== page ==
Usefulness of titanium mesh cage for posterior C1–C2 fixation in patients with atlantoaxial instability
The aim of this study was to investigate the usefulness of titanium mesh cage as an interlaminar spacer combined with nitinol shape memory loop fixation in patients with atlantoaxial instability.
From April 2009 to March 2017, among the patients with atlantoaxial instability, a total of 30 patients were treated by nitinol shape memory loop fixation combined with titanium mesh cage as a spacer. We retrospectively reviewed 30 enrolled patients. Successful fusion was determined as improvement of symptoms and radiologic findings of bone fusion. We also reviewed surgical complications, instrumentation failure, bony fusion rate, and posterior atlantodental interval (PADI).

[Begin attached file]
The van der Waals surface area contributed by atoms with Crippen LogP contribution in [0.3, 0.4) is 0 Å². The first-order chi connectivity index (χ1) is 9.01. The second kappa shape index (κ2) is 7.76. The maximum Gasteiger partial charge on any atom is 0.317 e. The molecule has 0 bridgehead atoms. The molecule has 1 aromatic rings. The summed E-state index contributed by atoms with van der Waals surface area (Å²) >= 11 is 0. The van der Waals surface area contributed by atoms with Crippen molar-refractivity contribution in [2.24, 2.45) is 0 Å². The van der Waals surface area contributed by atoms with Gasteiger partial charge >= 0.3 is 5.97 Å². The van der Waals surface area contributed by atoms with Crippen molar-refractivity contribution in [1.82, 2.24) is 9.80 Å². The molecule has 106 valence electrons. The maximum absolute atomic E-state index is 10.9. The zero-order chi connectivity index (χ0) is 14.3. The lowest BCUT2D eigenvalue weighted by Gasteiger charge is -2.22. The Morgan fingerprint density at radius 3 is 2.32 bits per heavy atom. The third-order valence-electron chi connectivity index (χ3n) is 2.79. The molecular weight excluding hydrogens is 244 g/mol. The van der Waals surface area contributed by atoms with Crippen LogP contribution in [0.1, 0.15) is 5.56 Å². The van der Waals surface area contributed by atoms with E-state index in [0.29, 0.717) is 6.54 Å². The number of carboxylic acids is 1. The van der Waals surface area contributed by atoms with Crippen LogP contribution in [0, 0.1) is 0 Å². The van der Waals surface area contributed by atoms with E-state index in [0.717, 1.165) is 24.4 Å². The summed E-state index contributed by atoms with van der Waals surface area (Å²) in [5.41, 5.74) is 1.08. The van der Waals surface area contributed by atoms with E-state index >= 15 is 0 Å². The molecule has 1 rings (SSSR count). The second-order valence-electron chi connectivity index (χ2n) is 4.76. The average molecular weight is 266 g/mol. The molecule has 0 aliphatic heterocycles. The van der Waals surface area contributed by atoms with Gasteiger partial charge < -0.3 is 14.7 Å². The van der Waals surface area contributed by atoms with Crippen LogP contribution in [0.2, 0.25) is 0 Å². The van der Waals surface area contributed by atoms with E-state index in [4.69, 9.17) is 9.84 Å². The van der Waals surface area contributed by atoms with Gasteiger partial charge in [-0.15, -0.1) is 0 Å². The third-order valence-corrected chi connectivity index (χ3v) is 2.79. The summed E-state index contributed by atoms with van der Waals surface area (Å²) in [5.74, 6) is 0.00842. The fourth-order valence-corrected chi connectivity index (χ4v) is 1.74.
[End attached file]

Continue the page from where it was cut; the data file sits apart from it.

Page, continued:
After surgery, the symptoms of all patients significantly improved. Successful fusion was documented throughout the follow-up period. Evidence of solid bridging bone was found, and no instability was seen on flexion–extension radiographs and callus formation on 3D cervical spine computed tomography (CT) 6 months postoperatively in all cases. No surgical complications were observed. No cases of instrumentation failure were observed. The mean PADI also improved significantly to 22.45 ± 1.11 mm 6 months postoperatively compared with the preoperative value of 18.37 ± 1.16 mm (P < .05).
We obtained a good fusion rate by using titanium mesh cage spacer with nitinol shape memory alloy loop in patients with atlantoaxial instability. This technique can help surgeons in avoiding vertebral artery injury and reducing bleeding and operation time. Therefore, we suggest that titanium mesh cage spacer combined with nitinol shape memory alloy loop can be a good substitute of autograft for C1–C2 fusion in treating atlantoaxial instabilities.